Last week, my friend Andrew Wyeth died.
Five years ago I had spent a few hours with Andy and his wife Betsy. I had written to Andy and we arranged a time in the winter, while I was on a book tour, to meet in Chadds Ford. I brought with me an original New Yorker cartoon for the Wyeths and they laughed out loud when they read the caption (father and son rabbits at a train station, son going off to college. Father hands son a wrapped gift and says to the son “Your mother wanted you to have this for good luck – it’s her foot.”)
The three of us sat in front of a large stone fireplace in a room filled with a cool natural light, much like one of Andy’s paintings. I showed them a batch of cartoons and we talked about all sorts of things, including Betsy’s knitting. She made me a pair of wrist warmers, which I still wear when it’s very cold. They posed for a few pictures (some very silly ones too). After an hour or so Betsy had to leave to run a few errands. I sat with Andy for a while – he spoke of his affection for Edward Hopper. He told me a wonderful story about his first and last cover assignment for The Saturday Evening Post. Betsy did not want Andy to be an illustrator like N.C. Andy told me what a wonderful woman Betsy was for him and how she looked out for him so that he could be free to paint. “Extraordinary” he called his wife.
Andy never worked from photographs. His realism came from direct observations, often outside in the bitter cold. He had a sort of studio in an SUV that would take him deep into the countryside where a driver would, at Andy’s request, pull over, unpack and set up his paints and easel. If you look closely at the surface of his watercolor paper, specifically the depictions of Helga in winter, you can see how the weather beat the hell out of the paper. When I was with him that day, Helga was near by in his studio getting his paints in order. I was very surprised to know this. He asked if I’d like to meet Helga, but thought it might be better to wait until another time. “She can be a little tough when you first meet her” he’d said. We talked for a little while longer about some of the artists we liked and some we didn’t like. He asked if I wanted to see a drawing he was working on and of course I said yes. It was a beautiful graphite study of Betsy’s hands knitting with a wonderful light falling across her fingers. I watched Andy’s face while he described his intentions for a larger tempera -- his excitement was contagious.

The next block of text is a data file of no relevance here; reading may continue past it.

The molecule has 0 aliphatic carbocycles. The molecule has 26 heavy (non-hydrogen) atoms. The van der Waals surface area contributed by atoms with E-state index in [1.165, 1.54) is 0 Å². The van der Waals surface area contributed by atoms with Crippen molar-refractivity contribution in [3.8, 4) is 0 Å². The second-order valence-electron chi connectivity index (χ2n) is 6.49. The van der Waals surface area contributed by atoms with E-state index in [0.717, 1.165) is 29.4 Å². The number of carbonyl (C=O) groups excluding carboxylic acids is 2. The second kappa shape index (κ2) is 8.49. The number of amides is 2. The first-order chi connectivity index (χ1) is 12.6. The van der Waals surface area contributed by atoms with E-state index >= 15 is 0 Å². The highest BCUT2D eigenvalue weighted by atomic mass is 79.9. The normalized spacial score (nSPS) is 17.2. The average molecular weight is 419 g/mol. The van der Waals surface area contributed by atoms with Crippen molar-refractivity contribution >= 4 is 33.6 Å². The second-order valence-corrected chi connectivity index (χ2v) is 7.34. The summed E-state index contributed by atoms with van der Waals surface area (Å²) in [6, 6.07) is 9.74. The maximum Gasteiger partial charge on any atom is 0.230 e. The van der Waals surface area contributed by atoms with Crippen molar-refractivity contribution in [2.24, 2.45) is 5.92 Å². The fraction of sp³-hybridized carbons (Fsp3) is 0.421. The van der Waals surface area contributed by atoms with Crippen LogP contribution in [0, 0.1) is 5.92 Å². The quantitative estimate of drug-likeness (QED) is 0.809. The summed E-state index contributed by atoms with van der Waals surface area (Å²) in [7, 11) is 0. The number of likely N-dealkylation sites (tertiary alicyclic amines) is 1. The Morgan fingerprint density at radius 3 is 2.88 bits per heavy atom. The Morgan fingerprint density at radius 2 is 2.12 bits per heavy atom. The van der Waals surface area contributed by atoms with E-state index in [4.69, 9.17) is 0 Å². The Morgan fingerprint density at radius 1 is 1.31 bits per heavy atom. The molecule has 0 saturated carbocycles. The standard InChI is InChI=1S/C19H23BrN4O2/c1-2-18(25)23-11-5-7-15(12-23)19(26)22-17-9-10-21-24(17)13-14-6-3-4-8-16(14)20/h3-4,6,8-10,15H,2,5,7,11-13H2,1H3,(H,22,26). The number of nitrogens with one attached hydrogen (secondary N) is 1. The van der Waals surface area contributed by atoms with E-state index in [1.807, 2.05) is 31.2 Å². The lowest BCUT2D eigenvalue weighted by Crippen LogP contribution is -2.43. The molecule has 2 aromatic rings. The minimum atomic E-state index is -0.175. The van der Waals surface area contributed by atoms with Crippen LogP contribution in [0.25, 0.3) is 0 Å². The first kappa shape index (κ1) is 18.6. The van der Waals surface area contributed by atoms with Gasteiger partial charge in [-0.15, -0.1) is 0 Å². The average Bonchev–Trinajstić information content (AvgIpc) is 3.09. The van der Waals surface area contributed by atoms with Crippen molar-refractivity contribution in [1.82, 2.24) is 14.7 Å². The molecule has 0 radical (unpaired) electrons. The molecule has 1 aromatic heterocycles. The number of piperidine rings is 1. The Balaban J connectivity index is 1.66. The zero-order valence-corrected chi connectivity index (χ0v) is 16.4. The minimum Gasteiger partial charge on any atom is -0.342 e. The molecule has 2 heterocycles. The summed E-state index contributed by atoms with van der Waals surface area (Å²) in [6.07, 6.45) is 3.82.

Just before I left, Andy showed me a marble bust of John Paul Jones. It was in another room in the house in front of a window that looked out onto the Brandywine River. “Look at that. Isn’t that something?” he said with great pride. He adored that sculpture.
Andrew Wyeth was an artist in the purest sense on the word. He was true to whatever it was that first made him want to make pictures – he never wavered. For 91 years he went back and forth from Chadds Ford to Maine and all he did for nearly a century was to paint some of the most emotionally charged images I have ever witnessed. He kept to himself. His work is an intimate window into a sublime vision of his own humanity. His realism was masterful and captured not only the likeness of his subjects, but often the calm pain just beneath the surface. Even an egg tempera painting of a dilapidated jacket hanging on a wooden door had an undeniable narrative that is somehow alloyed to each and every one of us.
Despite what so many artistically naïve critics have written about Wyeth’s body of work, it did indeed evolve. His early watercolors reminiscent of Homer, to the meticulous egg tempera paintings (Christina’s World) and finally the Zen like watercolors painted with a force and energy that stands alone as a pinnacle of artistic freedom.
It’s fitting that Andy passed in his sleep on a bitterly cold night in Chadds Ford. On the day of my visit he told me he admired winter, respected it. He seemed to have an understanding of the cold, the way it killed year after year.
Andrew Wyeth 1917 - 2009